RGIII's handle on DeSean Jackson, Pierre Garcon could implode Redskins offense


Let’s be real fans. You and I both have heard this tune before.

The much-improved Redskins offense will flourish—wow, sorry—my fingers won’t allow me to finish the rest of the sentence without lying. And I can’t lie.

Am I a pessimist? No. An unemployed realist? Well, ouch.

I was sensitized at an early age: blame Dan Snyder.

As an Eagles’ die-hard at the time (I’m an NFL guy now), I questioned God’s existence when our franchise quarterback, Donovan McNabb, was traded to Redskins Nation in 2010. Of course I sobbed, who didn’t? Four years later I stand unfazed and impervious by another wild transaction that occurred in this year’s offseason—especially with the Redskins on the other end. Really. Despite ESPN.com writer, John Keim, voicing his low expectations for DJax to sign with the ‘Skins, I predicted the wide receiver’s fate four days before rap icon Wale uploaded this voguish picture on Instagram.

Again, let’s be real fans.

The Redskins, who, with limited cap space, had every intention to wisely exhaust their bankroll on bolstering the offensive line, secondary and linebacking core, deemed best to invest their funds on a one-trick pony from Philadelphia for $16 million guaranteed over two years.

This acquisition, no matter how praiseworthy, sets Robert Griffin III under yet, another heat lamp extremely early into the season—and more worrisomely, in his young career. The level of pressure to lead the offense back to its winning ways auto-elevates for the third-year signal caller, who we’re not even sure if he’s completely over his dreary sophomore campaign.

My concern for Griffin III’s development as a quarterback overlooks the confidence-instilling headlines and articles I’ve been reading. So? What if Jackson and Garcon’s presence will keep defenses on edge? I could care less of how the Redskins’ offense will finally reach its max potential with Griffin III’s ability to extend plays with his legs. We’re living in a quarterback-driven league, and without a mentally healthy gunslinger behind center, offenses dissipate–see Josh Freeman.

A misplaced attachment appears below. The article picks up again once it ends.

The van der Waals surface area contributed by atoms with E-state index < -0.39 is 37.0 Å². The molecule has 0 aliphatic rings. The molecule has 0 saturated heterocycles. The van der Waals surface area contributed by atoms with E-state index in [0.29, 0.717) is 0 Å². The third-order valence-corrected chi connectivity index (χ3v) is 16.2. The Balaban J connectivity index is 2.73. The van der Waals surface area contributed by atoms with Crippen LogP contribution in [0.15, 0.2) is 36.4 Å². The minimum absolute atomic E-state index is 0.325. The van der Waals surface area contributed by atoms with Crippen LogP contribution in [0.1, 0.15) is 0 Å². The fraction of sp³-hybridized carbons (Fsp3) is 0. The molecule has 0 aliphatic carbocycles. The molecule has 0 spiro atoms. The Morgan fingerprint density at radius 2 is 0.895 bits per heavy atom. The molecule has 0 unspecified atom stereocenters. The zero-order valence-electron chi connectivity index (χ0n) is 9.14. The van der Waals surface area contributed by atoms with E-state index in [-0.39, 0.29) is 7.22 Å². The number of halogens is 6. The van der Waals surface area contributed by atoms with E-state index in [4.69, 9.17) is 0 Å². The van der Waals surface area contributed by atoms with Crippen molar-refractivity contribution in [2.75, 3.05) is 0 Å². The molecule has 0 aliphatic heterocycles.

Last October, wideout Pierre Garcon fired this mental toughness-denting shot, “If you suck at passing, you suck at passing … We’ve just got to figure it out.” Similar to Jackson, Garcon was signed in the 2012 offseason to become Griffin III’s top target. No. 88 missed six games due to a toe injury, yet his production contributed to the Redskins’ near-flawless 9-1 record. Emotions got the best of Garcon’s tongue when he let that snide comment roll off, however, there must be zero tolerance for those types of remarks in 2014.

What keeps me up late at night is that Jackson is capable of committing the same sin. We’ve heard the phrase before, “what goes around comes around.”

Funny how the world works; Jackson will eat homemade humble pie for the next three years—recall 2010—when the arrogant third-year wideout was quoted, “I don’t think we lost anything, even with McNabb being gone.”

Laying the team morale and foundation must be addressed by Griffin III, and soon. The message for the offense is clear: receivers, quarterbacks, linemen and running backs must build each other up, mentally, and upkeep a positive demeanor in the locker room this offseason. The sooner Andre Roberts, Santana Moss, Garcon and Jackson start solidifying their rapports, the more fun it’ll be for fans to watch their chemistry in action, specifically executing timing routes.

And with only four months away, Jackson’s prima donna reputation better be disowned quickly—or else it could mean the end for RGIII.

We’ll know come September if Robert Griffin III got the right handle on Jay Gruden’s offense, by the way he and the receivers drive down the field.

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